Where did we get the ability to tell right from wrong? Evolution has no explanation for this, but creationism does. Please don’t overlook this fact. It’s a big problem that evolution has no way of explaining human morality. This is important because this is what separates us from the rest of creation. We don’t see animals living by moral standards because only humans have this unique attribute to tell right from wrong.
The Bible teaches that since God made humans in His own image, He gave us the ability to distinguish right from wrong. We see evidence of this as we witness our children exhibit this knowledge at a very young age. For example, if we tell our child to not touch a hot stove, inevitably the child will wait until we look away so they can reach out and touch it. They attempt this while we’re not looking because they intuitively know that what they are about to do is wrong.
In fact, none of us ever had to learn how to lie. None of us ever had to take a class to learn how to lust. And none of us had to read a book to learn how to be jealous or wish harm to our enemies. To sum up, none of us ever had to learn how to sin. Not only do we naturally know how to sin, but we sometimes even hesitate before we are about to do something wrong because we wrestle in our souls as we contemplate it. Each of us has embedded within us a moral code, and we immediately know when we violate that code.
So where did this knowledge come from?
The Bible teaches that it comes from God. God gave us a conscience, and our conscience is the part of us that signals what we are about to do is wrong. It’s also the part of us that causes guilt after we’ve done something wrong. We all know the difference between a guilty conscience and a clear conscience (Romans 2:14–15).
So if our conscience enables us to differentiate between right and wrong, then why don’t we always follow our conscience? Why don’t we always live up to that moral code each one of us has inside our souls? We violate our conscience because we like to take matters into our own hands just like the child did when touching the hot stove. None of us likes to be told what to do, so we prefer to be “judge” and decide for ourselves how to live. However, the problem with this is none of us can be an impartial judge when making decisions. This is because something else comes into play when we make choices—namely, desire. Desire plays a significant role in making moral decisions. Our conscience may tell us one thing, while our desires may tell us the opposite. Instead of making decisions that are purely based on right versus wrong, we are easily tempted to make decisions that favor our desires.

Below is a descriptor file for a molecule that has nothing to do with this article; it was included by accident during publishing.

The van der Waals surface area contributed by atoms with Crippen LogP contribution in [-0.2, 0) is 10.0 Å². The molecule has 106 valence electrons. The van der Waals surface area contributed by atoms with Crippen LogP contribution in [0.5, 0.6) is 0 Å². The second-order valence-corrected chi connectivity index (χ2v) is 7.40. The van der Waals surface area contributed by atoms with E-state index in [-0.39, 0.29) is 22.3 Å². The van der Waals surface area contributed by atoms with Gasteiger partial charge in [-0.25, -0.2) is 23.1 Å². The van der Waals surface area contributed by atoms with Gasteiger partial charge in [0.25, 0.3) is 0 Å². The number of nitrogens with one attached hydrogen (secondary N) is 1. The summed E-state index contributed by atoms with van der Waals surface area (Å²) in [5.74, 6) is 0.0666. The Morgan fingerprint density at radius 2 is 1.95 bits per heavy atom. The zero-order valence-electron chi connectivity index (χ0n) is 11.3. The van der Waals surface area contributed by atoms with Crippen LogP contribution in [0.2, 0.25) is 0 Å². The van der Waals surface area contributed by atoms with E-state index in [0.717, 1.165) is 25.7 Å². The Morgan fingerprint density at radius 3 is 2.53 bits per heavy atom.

But is there an absolute moral standard? The Bible says yes. And that moral standard is set by God. This is why He gave us commandments: they teach us what is right from wrong. I wrote in chapter 1 that truth is true regardless of whether I know it, whether I agree with it, whether I like it or believe it. Therefore, regardless of how I feel about it, the Bible teaches that God is both Lawgiver and Judge.
But again, we don’t like this very much. We like to run our lives according to how we see fit. But here’s an example of how that scenario plays out:
John says, “I decide what’s right and wrong in my own life. I’m the god of my universe.”
Then Bill says in response, “Well, John, I’m going to kill you.”
John says to Bill, “You can’t kill me. You can’t do that!”
Bill answers, “I’m the god of my universe and I say I can.”
Do you see the problem with each of us wanting to decide for ourselves what is right and wrong? In fact, listen to what the world says and before long you will hear statements like, “Do whatever makes you happy, as long as it doesn’t hurt anyone else.” This may sound fine on the surface, but who are we to decide what may or may not hurt someone else? Throughout the ages, there have been many choices made in the pursuit of happiness that have indeed hurt others.
We are naturally drawn to any subjective morality code that allows us to live out our desires. This is why there are such deep differences when discussing issues like abortion, capital punishment, sex outside of marriage, and homosexuality. This is why there are so many differences in how families are run, or how countries are led.
The Bible teaches that God has given us a conscience to speak to our souls in the matter of what is right and wrong and we immediately know when we have made choices that go against our conscience. How could this have come from evolution? There’s no good explanation for the existence of morality other than what the Bible says.
This article is an excerpt from Fara Martin’s book, Truth Exists.